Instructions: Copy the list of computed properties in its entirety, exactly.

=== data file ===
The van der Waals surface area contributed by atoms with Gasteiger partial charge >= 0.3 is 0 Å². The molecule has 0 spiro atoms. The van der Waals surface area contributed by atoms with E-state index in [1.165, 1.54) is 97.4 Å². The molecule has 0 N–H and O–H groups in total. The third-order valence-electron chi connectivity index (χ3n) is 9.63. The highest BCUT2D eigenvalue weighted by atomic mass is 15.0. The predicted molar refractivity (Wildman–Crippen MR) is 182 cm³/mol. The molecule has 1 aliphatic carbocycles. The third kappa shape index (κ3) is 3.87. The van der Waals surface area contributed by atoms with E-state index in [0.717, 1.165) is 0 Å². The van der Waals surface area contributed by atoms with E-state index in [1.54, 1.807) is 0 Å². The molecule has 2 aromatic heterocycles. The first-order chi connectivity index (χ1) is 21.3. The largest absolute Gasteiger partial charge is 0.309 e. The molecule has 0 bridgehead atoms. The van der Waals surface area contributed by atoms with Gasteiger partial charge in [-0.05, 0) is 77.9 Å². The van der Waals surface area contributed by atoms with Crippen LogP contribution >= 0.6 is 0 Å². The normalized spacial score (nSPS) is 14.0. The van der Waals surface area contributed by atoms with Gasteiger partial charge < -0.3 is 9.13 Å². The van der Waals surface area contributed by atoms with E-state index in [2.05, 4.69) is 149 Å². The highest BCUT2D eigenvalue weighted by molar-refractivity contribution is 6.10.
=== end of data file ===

The van der Waals surface area contributed by atoms with Gasteiger partial charge >= 0.3 is 0 Å². The molecule has 0 spiro atoms. The van der Waals surface area contributed by atoms with E-state index in [1.165, 1.54) is 97.4 Å². The molecule has 0 N–H and O–H groups in total. The third-order valence-electron chi connectivity index (χ3n) is 9.63. The highest BCUT2D eigenvalue weighted by atomic mass is 15.0. The predicted molar refractivity (Wildman–Crippen MR) is 182 cm³/mol. The molecule has 1 aliphatic carbocycles. The third kappa shape index (κ3) is 3.87. The van der Waals surface area contributed by atoms with E-state index in [0.717, 1.165) is 0 Å². The van der Waals surface area contributed by atoms with E-state index in [1.54, 1.807) is 0 Å². The molecule has 2 aromatic heterocycles. The first-order chi connectivity index (χ1) is 21.3. The largest absolute Gasteiger partial charge is 0.309 e. The molecule has 0 bridgehead atoms. The van der Waals surface area contributed by atoms with Gasteiger partial charge in [-0.05, 0) is 77.9 Å². The van der Waals surface area contributed by atoms with Crippen LogP contribution >= 0.6 is 0 Å². The normalized spacial score (nSPS) is 14.0. The van der Waals surface area contributed by atoms with Gasteiger partial charge < -0.3 is 9.13 Å². The van der Waals surface area contributed by atoms with E-state index in [2.05, 4.69) is 149 Å². The highest BCUT2D eigenvalue weighted by molar-refractivity contribution is 6.10.